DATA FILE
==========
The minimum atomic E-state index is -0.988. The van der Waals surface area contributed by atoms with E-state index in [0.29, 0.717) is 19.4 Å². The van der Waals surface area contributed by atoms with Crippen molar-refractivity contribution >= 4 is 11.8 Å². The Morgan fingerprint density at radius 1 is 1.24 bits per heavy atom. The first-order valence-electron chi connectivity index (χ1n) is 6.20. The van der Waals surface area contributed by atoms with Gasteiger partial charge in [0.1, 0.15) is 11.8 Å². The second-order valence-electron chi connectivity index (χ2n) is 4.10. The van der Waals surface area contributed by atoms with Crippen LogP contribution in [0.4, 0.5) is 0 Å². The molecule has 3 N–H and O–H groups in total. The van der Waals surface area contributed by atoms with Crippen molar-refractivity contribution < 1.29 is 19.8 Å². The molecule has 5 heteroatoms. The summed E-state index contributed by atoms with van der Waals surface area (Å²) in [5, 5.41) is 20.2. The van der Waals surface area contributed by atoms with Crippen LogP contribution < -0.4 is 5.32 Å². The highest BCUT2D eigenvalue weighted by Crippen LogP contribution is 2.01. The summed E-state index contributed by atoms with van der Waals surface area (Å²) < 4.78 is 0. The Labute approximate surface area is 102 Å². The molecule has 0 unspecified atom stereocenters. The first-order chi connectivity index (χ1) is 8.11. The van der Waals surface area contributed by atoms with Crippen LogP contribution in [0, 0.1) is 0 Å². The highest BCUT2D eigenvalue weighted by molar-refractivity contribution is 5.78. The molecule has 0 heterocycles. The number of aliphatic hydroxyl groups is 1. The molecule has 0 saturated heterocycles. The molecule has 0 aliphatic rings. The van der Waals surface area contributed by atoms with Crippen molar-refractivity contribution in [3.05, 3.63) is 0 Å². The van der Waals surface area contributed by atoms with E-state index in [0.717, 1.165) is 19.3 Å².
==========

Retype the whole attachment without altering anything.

The minimum atomic E-state index is -0.988. The van der Waals surface area contributed by atoms with E-state index in [0.29, 0.717) is 19.4 Å². The van der Waals surface area contributed by atoms with Crippen molar-refractivity contribution >= 4 is 11.8 Å². The Morgan fingerprint density at radius 1 is 1.24 bits per heavy atom. The first-order valence-electron chi connectivity index (χ1n) is 6.20. The van der Waals surface area contributed by atoms with Gasteiger partial charge in [0.1, 0.15) is 11.8 Å². The second-order valence-electron chi connectivity index (χ2n) is 4.10. The van der Waals surface area contributed by atoms with Crippen LogP contribution in [0.4, 0.5) is 0 Å². The molecule has 3 N–H and O–H groups in total. The van der Waals surface area contributed by atoms with Crippen molar-refractivity contribution < 1.29 is 19.8 Å². The molecule has 5 heteroatoms. The summed E-state index contributed by atoms with van der Waals surface area (Å²) in [5, 5.41) is 20.2. The van der Waals surface area contributed by atoms with Crippen LogP contribution < -0.4 is 5.32 Å². The highest BCUT2D eigenvalue weighted by Crippen LogP contribution is 2.01. The summed E-state index contributed by atoms with van der Waals surface area (Å²) < 4.78 is 0. The Labute approximate surface area is 102 Å². The molecule has 0 unspecified atom stereocenters. The first-order chi connectivity index (χ1) is 8.11. The van der Waals surface area contributed by atoms with Crippen LogP contribution in [0, 0.1) is 0 Å². The highest BCUT2D eigenvalue weighted by molar-refractivity contribution is 5.78. The molecule has 0 heterocycles. The number of aliphatic hydroxyl groups is 1. The molecule has 0 saturated heterocycles. The molecule has 0 aliphatic rings. The van der Waals surface area contributed by atoms with Crippen molar-refractivity contribution in [3.05, 3.63) is 0 Å². The van der Waals surface area contributed by atoms with E-state index in [0.717, 1.165) is 19.3 Å².